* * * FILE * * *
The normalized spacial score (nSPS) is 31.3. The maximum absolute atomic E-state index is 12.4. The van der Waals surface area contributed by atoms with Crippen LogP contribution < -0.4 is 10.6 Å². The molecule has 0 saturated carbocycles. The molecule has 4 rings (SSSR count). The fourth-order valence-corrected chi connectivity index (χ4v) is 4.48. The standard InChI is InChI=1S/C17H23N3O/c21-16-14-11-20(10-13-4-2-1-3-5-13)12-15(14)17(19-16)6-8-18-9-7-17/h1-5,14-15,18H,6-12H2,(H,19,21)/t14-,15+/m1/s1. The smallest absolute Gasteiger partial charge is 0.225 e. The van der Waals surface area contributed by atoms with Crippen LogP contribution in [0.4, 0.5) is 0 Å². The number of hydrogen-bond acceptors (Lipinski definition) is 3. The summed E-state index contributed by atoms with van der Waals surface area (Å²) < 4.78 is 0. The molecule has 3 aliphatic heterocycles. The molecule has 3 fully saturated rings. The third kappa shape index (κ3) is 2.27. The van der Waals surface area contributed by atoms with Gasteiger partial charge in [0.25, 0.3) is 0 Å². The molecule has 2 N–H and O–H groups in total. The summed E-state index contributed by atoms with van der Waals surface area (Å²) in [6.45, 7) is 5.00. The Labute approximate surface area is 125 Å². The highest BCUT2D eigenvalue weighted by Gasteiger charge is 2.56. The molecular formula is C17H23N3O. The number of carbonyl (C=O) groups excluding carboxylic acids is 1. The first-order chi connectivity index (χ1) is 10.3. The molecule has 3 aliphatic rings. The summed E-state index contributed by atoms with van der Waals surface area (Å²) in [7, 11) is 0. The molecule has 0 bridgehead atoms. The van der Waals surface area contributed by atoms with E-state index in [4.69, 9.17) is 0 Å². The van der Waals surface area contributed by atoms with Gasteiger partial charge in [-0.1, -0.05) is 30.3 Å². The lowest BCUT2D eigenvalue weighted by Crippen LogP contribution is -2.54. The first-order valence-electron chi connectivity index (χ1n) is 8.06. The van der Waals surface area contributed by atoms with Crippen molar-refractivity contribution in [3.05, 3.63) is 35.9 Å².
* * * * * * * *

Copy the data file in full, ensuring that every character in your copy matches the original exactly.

The normalized spacial score (nSPS) is 31.3. The maximum absolute atomic E-state index is 12.4. The van der Waals surface area contributed by atoms with Crippen LogP contribution < -0.4 is 10.6 Å². The molecule has 0 saturated carbocycles. The molecule has 4 rings (SSSR count). The fourth-order valence-corrected chi connectivity index (χ4v) is 4.48. The standard InChI is InChI=1S/C17H23N3O/c21-16-14-11-20(10-13-4-2-1-3-5-13)12-15(14)17(19-16)6-8-18-9-7-17/h1-5,14-15,18H,6-12H2,(H,19,21)/t14-,15+/m1/s1. The smallest absolute Gasteiger partial charge is 0.225 e. The van der Waals surface area contributed by atoms with Crippen LogP contribution in [0.4, 0.5) is 0 Å². The number of hydrogen-bond acceptors (Lipinski definition) is 3. The summed E-state index contributed by atoms with van der Waals surface area (Å²) < 4.78 is 0. The molecule has 3 aliphatic heterocycles. The molecule has 3 fully saturated rings. The third kappa shape index (κ3) is 2.27. The van der Waals surface area contributed by atoms with Gasteiger partial charge in [0.25, 0.3) is 0 Å². The molecule has 2 N–H and O–H groups in total. The summed E-state index contributed by atoms with van der Waals surface area (Å²) in [6.45, 7) is 5.00. The Labute approximate surface area is 125 Å². The highest BCUT2D eigenvalue weighted by Gasteiger charge is 2.56. The molecular formula is C17H23N3O. The number of carbonyl (C=O) groups excluding carboxylic acids is 1. The first-order chi connectivity index (χ1) is 10.3. The molecule has 3 aliphatic rings. The summed E-state index contributed by atoms with van der Waals surface area (Å²) in [7, 11) is 0. The molecule has 0 bridgehead atoms. The van der Waals surface area contributed by atoms with E-state index in [4.69, 9.17) is 0 Å². The van der Waals surface area contributed by atoms with Gasteiger partial charge in [-0.1, -0.05) is 30.3 Å². The lowest BCUT2D eigenvalue weighted by Crippen LogP contribution is -2.54. The first-order valence-electron chi connectivity index (χ1n) is 8.06. The van der Waals surface area contributed by atoms with Crippen molar-refractivity contribution in [3.05, 3.63) is 35.9 Å².